And alongside the thousands watching the ceremony from outside the cathedral, many of Ball's team-mates from the 1966 team are also present to pay their respects.
Fellow 1966 World Cup star Nobby Stiles delivered a speech during the service, in which he described Ball as the "best player on the pitch" during the famous 4-2 final win over Germany at Wembley.
Frank McKlintock, who was Arsenal captain when Ball played for the Gunners, also delivered a moving tribute.
McKlintock spoke of Ball's enthusiasm for life and recounted tales of the "ginger tomcat's" practical jokes to applause from those attending.
The ceremony itself inside the cathedral was restricted to close friends and family but the proceedings were relayed by speakers to the rest of the congregation gathered on the lawn outside.
Tributes have been paid to the flame-haired winger by many members of the football community.
And books of condolence have been placed at several of Ball's former clubs, including Southampton, where he was a manager, and Portsmouth and Everton, where he enjoyed great success as a player.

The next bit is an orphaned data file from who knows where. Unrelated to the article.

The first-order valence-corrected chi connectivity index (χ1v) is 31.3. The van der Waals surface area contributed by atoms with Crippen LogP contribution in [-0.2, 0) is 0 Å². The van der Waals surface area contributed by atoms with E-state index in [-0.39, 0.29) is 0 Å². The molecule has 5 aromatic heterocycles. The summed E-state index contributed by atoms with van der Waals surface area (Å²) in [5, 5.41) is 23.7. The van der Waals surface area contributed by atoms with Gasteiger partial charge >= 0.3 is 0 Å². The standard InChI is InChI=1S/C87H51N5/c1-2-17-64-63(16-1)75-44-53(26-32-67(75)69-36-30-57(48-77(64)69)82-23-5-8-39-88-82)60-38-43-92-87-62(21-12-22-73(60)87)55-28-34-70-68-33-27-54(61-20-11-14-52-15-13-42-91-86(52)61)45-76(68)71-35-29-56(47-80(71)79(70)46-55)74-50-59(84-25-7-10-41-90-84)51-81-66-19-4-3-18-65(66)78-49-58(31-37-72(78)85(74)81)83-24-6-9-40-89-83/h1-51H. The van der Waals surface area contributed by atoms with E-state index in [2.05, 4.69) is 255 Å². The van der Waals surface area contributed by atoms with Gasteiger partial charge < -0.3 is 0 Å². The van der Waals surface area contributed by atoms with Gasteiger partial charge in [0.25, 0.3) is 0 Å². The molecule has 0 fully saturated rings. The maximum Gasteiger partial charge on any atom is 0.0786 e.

The mourners' procession was led by Ball's 31-year-old son Jimmy and daughters Mandy Byrne, 39, and Keely Allan, 35.
The coffin was draped with an England flag and had one of Ball's trademark flat caps placed upon it.
Jimmy Ball brought the service to a close by thanking the mourners for coming and calling his father the "best man I ever met" during his tribute, which was again greeted with warm applause.
Frank Sinatra's My Way, Ball's favourite song, was played as the moving proceedings came to a close and the coffin was carried out of the cathedral.
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